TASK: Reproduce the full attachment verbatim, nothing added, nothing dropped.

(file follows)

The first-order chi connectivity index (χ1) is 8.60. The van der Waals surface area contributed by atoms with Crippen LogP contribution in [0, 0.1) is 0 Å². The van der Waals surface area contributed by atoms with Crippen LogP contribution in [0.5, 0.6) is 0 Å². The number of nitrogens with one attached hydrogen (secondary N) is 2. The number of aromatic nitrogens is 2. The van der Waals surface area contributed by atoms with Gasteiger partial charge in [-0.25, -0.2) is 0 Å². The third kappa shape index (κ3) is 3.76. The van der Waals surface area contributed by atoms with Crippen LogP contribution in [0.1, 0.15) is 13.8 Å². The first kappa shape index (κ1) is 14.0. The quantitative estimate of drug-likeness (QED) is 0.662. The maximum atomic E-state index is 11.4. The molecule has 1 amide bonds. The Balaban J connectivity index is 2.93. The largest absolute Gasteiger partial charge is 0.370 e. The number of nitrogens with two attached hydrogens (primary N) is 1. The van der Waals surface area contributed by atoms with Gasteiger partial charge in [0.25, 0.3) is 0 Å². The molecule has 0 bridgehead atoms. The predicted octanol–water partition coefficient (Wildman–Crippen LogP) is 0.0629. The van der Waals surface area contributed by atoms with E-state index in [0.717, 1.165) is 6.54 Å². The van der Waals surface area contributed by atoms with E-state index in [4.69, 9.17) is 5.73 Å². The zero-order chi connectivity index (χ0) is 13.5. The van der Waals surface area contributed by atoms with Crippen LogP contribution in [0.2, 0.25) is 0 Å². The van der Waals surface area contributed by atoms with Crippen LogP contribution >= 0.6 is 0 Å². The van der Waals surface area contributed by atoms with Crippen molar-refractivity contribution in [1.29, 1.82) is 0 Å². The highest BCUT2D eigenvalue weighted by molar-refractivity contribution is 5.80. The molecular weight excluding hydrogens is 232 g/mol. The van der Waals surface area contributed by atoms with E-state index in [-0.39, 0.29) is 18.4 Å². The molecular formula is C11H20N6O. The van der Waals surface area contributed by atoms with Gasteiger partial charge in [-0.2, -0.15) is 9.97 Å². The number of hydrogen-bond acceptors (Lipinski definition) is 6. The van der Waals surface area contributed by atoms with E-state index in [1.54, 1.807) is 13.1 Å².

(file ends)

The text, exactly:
The first-order chi connectivity index (χ1) is 8.60. The van der Waals surface area contributed by atoms with Crippen LogP contribution in [0, 0.1) is 0 Å². The van der Waals surface area contributed by atoms with Crippen LogP contribution in [0.5, 0.6) is 0 Å². The number of nitrogens with one attached hydrogen (secondary N) is 2. The number of aromatic nitrogens is 2. The van der Waals surface area contributed by atoms with Gasteiger partial charge in [-0.25, -0.2) is 0 Å². The third kappa shape index (κ3) is 3.76. The van der Waals surface area contributed by atoms with Crippen LogP contribution in [0.1, 0.15) is 13.8 Å². The first kappa shape index (κ1) is 14.0. The quantitative estimate of drug-likeness (QED) is 0.662. The maximum atomic E-state index is 11.4. The molecule has 1 amide bonds. The Balaban J connectivity index is 2.93. The largest absolute Gasteiger partial charge is 0.370 e. The number of nitrogens with two attached hydrogens (primary N) is 1. The van der Waals surface area contributed by atoms with Gasteiger partial charge in [0.25, 0.3) is 0 Å². The molecule has 0 bridgehead atoms. The predicted octanol–water partition coefficient (Wildman–Crippen LogP) is 0.0629. The van der Waals surface area contributed by atoms with E-state index in [0.717, 1.165) is 6.54 Å². The van der Waals surface area contributed by atoms with E-state index in [4.69, 9.17) is 5.73 Å². The zero-order chi connectivity index (χ0) is 13.5. The van der Waals surface area contributed by atoms with Crippen LogP contribution in [0.2, 0.25) is 0 Å². The van der Waals surface area contributed by atoms with Crippen LogP contribution >= 0.6 is 0 Å². The van der Waals surface area contributed by atoms with Crippen molar-refractivity contribution in [1.29, 1.82) is 0 Å². The highest BCUT2D eigenvalue weighted by molar-refractivity contribution is 5.80. The molecular weight excluding hydrogens is 232 g/mol. The van der Waals surface area contributed by atoms with E-state index in [-0.39, 0.29) is 18.4 Å². The molecular formula is C11H20N6O. The van der Waals surface area contributed by atoms with Gasteiger partial charge in [-0.2, -0.15) is 9.97 Å². The number of hydrogen-bond acceptors (Lipinski definition) is 6. The van der Waals surface area contributed by atoms with E-state index in [1.54, 1.807) is 13.1 Å².